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The Woman in the Picture by Katharine McMahon
  

The Woman in the Picture

Literary Fiction   eBook Favourites   

RRP £12.99

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Sarah Broadhurst's view...

Evelyn Gifford, our first-person narrator, is a lawyer in the 1920s. She is on the rebound from a relationship with a young barrister and accepts a proposal from her employer, Daniel. In the midst of this comes the General Strike and the description of coping with life in London during the strike is vivid. Evelyn is befriending a sad family where two of the kids are in trouble with the law and the mother charged for murdering her husband. Evelyn gets her ex-boyfriend to help the woman in the trial. This book has got lots of plot, lots of emotion and lots of action.

If you like Katharine McMahon you might also like to read books by Kate Mosse, Sarah Waters and Tracy Chevalier.

Who is Sarah Broadhurst

The Good Book Guide logo The Good Book Guide Review. Set around the General Strike in London in 1926, this courtroom drama features Evelyn Gifford, a female solicitor – one of few women in the legal profession at that time. As political events and tensions dominate the news, the threat of the strike escalates and its possible consequences presage dark days ahead. Evelyn has been instructed in a simple case of theft, but she comes to know the family of the accused – and their involvement in the strike – all too well, and when it’s an altogether more serious crime for which Evelyn has to represent them, the implications for her personal safety are great. Concurrently, she is advising a wealthy socialite whose husband claims he is not the father of her child and seeks a divorce; while worlds apart, the cases have a surprising common denominator. Encompassing romance, family secrets, legal drama and real-life events, this novel offers a rich read.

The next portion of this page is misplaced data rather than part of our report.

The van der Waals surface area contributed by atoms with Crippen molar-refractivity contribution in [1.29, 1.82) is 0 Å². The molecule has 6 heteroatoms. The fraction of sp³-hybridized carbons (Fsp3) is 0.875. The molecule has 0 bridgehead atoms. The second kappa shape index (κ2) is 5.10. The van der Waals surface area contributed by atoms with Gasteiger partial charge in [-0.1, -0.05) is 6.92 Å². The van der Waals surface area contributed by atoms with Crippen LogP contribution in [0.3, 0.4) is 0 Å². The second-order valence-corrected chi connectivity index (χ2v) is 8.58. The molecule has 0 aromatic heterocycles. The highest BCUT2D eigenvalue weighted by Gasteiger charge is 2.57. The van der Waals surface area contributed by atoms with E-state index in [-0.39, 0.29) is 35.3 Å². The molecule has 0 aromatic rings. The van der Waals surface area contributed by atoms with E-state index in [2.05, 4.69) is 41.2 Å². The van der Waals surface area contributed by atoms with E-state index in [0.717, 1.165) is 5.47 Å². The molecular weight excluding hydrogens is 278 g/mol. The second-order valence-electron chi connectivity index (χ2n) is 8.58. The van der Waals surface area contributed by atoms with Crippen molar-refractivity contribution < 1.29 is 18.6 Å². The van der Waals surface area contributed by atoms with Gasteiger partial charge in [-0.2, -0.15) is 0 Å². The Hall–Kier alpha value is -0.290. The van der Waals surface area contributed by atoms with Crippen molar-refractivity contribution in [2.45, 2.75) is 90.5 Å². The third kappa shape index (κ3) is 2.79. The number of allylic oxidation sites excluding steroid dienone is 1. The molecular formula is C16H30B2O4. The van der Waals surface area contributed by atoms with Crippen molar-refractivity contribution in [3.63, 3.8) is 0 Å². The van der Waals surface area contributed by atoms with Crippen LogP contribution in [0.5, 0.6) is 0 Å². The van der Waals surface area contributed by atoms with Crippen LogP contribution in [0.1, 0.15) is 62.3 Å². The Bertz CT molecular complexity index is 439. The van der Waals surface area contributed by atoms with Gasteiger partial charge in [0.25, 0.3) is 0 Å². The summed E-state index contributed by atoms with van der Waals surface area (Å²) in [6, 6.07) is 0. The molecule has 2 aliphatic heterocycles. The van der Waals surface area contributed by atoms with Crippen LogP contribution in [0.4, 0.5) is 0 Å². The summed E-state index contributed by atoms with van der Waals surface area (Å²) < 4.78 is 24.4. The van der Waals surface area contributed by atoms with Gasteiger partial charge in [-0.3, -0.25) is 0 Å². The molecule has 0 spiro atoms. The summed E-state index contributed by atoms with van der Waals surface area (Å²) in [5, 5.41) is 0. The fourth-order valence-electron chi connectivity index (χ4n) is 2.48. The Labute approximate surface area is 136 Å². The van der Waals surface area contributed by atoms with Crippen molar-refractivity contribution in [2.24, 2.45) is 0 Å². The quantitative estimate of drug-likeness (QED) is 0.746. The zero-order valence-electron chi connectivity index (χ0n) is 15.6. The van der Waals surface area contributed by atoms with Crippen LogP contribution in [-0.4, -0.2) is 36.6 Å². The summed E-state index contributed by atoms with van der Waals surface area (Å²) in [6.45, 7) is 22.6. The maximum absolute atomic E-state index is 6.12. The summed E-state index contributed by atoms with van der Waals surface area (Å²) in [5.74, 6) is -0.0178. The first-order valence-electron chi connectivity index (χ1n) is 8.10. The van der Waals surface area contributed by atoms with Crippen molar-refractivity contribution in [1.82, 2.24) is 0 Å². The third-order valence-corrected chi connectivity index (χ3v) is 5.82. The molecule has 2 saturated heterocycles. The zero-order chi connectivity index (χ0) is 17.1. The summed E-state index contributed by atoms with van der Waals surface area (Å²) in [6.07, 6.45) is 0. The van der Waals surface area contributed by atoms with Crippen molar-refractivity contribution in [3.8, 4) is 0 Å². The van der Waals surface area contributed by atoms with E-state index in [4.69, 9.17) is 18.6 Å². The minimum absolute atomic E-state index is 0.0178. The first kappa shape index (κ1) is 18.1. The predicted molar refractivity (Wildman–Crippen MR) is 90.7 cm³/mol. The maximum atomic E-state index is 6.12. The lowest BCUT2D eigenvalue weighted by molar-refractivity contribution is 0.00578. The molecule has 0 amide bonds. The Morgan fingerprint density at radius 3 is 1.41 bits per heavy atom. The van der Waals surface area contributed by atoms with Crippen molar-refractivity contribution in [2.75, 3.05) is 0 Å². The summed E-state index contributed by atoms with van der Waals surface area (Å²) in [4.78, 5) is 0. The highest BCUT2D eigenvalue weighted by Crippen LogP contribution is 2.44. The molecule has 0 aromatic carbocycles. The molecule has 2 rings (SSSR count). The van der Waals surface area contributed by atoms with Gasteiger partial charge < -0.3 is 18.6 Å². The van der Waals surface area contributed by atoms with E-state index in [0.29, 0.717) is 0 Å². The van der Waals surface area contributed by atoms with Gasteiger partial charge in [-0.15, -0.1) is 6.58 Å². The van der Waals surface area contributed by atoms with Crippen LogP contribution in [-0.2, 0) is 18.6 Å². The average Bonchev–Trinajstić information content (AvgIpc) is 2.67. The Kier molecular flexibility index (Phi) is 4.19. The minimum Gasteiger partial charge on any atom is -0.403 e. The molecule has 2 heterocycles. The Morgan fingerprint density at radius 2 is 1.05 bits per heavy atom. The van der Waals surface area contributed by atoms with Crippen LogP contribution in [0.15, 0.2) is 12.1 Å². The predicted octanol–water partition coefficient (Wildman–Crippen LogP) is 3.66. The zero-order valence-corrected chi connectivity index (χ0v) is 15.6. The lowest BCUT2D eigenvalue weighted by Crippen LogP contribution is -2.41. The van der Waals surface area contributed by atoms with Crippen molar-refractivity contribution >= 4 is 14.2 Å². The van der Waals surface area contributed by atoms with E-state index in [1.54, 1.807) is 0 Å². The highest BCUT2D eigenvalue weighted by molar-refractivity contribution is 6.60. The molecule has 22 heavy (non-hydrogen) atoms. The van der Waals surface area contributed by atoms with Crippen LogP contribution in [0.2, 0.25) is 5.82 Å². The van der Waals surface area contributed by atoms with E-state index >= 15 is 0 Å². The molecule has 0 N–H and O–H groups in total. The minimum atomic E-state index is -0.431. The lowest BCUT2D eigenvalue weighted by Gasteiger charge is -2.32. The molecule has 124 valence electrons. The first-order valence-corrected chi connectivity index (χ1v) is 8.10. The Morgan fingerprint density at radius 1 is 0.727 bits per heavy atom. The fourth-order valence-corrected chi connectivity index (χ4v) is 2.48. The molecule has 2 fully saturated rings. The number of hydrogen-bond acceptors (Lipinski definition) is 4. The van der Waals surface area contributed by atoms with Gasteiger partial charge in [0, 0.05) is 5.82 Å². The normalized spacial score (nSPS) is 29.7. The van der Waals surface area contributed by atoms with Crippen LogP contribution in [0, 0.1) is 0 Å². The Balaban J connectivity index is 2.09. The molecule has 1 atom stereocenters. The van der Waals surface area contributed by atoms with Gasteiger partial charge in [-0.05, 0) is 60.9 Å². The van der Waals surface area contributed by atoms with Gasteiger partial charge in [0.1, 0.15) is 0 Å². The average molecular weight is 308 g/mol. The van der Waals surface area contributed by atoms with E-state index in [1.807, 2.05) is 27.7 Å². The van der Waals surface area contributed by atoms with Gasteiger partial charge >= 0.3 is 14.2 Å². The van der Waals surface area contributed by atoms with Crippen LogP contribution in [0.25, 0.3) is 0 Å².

~ Karen Howlett

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Synopsis

The Woman in the Picture by Katharine McMahon

February, 1926. The city of London is tense in the days leading up to The General Strike. Evelyn Gifford, (protagonist of THE CRIMSON ROOMS) has now qualified as a solicitor - and is one of the first women to do so - but her life remains full of conflict. Embroiled in two new cases, Evelyn finds herself encountering both sides of the strike. A young maid is accused of a stealing a letter and as Evelyn becomes involved with her family, she finds a brother deeply involved in the unions and a father whose temper threatens to destroy everything. Her other case could not be more different - an aristocrat whose husband, a factory owner and money man, claims not to be the father of her child. When Evelyn's beloved grandmother dies, her aunt takes off on a tour of India and Meredith journeys to the south of France, leaving Evelyn very much alone. But not for long - an unexpected proposal coincides with the return of a former love and Evelyn must ask herself what matters most - security or passion. She also discovers a secret hidden in her mother's past - a mystery that throws a very different light on the cases she is investigating.

Reviews